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Denmark starts digging up bodies of 4 million culled mink to prevent water contamination

New York Daily News logo New York Daily News 5/14/2021 Jessica Schladebeck

Excavation crews on Friday were working in Denmark to unearth 13 tons of decomposing mink for fear their corpses will contaminate drinking water and a bathing lake.

In November, the nation culled its entire mink population after a mutated version of COVID-19 was uncovered on several different mink farms. Officials grew concerned the creatures would be able to re-transmit the coronavirus variant to humans and disrupt efforts to vaccinate against the fast-spreading disease.

FILE - Thousands of killed mink are buried at Jydske Dragonregiment's training ground at Noerre Felding near Holstebro in Denmark on Nov. 12 2020. Millions of Coronavirus infected minks were destroyed in Denmark and cases of the disease were found elsewhere in the world. © Provided by New York Daily News FILE - Thousands of killed mink are buried at Jydske Dragonregiment's training ground at Noerre Felding near Holstebro in Denmark on Nov. 12 2020. Millions of Coronavirus infected minks were destroyed in Denmark and cases of the disease were found elsewhere in the world.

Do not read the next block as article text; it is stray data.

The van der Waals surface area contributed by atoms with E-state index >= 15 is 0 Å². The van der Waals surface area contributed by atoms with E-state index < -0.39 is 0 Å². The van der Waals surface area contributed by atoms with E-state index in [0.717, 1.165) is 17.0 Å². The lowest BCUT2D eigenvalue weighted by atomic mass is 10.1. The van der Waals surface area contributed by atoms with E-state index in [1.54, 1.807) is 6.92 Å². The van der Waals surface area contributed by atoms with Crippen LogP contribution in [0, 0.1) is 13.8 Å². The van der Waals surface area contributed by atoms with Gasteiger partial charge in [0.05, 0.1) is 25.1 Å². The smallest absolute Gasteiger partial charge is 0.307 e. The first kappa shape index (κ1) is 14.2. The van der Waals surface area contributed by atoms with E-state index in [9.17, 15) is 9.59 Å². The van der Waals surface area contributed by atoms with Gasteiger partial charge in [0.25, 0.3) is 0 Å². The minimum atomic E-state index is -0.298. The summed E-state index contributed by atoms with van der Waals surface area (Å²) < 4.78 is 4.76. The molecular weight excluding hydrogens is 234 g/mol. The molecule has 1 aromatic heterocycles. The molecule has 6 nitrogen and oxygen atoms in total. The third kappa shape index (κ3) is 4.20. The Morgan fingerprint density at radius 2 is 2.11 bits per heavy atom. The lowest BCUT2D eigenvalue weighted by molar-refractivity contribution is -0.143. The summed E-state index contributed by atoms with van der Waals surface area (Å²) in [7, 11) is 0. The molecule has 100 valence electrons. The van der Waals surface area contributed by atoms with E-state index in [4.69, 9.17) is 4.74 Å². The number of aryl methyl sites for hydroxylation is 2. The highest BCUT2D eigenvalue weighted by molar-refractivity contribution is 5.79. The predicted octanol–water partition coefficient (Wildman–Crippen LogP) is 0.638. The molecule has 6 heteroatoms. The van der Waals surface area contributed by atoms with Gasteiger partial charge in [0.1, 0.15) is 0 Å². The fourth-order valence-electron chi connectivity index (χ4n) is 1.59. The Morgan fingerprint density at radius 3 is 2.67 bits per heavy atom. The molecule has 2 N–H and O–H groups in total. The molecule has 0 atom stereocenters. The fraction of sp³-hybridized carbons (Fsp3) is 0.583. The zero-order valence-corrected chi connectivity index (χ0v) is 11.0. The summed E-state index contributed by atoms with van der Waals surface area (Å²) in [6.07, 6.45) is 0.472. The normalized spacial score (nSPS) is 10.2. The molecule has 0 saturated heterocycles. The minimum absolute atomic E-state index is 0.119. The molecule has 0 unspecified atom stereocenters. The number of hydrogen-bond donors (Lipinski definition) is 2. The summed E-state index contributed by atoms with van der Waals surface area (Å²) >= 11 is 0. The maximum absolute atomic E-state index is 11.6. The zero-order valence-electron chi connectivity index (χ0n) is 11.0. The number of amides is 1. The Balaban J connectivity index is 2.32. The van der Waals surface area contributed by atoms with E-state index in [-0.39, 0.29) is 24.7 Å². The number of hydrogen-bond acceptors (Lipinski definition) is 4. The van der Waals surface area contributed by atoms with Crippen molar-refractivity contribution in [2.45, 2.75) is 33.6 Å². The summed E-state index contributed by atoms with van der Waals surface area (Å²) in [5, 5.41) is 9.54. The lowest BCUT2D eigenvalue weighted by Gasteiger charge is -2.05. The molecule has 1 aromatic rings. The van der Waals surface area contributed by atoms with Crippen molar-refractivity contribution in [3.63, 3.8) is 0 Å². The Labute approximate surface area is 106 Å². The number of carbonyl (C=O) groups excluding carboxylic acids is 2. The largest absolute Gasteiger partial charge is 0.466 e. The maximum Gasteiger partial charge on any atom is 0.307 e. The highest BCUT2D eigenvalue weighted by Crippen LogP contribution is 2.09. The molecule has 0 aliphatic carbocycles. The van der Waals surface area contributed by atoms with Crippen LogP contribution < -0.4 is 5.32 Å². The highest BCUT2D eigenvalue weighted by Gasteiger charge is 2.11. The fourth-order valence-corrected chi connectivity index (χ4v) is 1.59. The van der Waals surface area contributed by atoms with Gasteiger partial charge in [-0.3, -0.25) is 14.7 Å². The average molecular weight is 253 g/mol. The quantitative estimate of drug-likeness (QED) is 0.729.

FILE - Thousands of killed mink are buried at Jydske Dragonregiment's training ground at Noerre Felding near Holstebro in Denmark on Nov. 12 2020. Millions of Coronavirus infected minks were destroyed in Denmark and cases of the disease were found elsewhere in the world. (Morten Stricker/)

More than 17 million mink were culled, despite the Danish government lacking authority to order the mass killing of the healthy animals. In addition to devastating the nation’s fur industry — the largest in the European Union — the culling has also sparked concern regarding pollution among other environmental issues.


Video: Millions of minks to be culled in Denmark as coronavirus safety measure (NBC News)

The agriculture minister later resigned after the government admitted it had acted illegally and while scientists believe the dangerous strain to now be extinct, the race to bury the creatures caused them to rise from the dead, so to speak.

Authorities at the time said the gases that formed within the minks’ decaying bodies caused their corpses to swell and re-emerge from their shallow graves.

a group of sheep in a cage: FILE - In this file photo dated Friday Nov. 6, 2020, mink look out from a pen at a farm near Naestved, Denmark. © Mads Claus Rasmussen/Ritzau Scanpix FILE - In this file photo dated Friday Nov. 6, 2020, mink look out from a pen at a farm near Naestved, Denmark.

FILE - In this file photo dated Friday Nov. 6, 2020, mink look out from a pen at a farm near Naestved, Denmark. (Mads Claus Rasmussen/Ritzau Scanpix/)

Efforts to excavate 4 million minks across two different Danish territories, located near a drinking and bathing water supply for a military training area, kicked off on Thursday and are expected to cost $24.4 million.

The dug up remains are expected to be incinerated at several different sites across the country.

With News Wire Services

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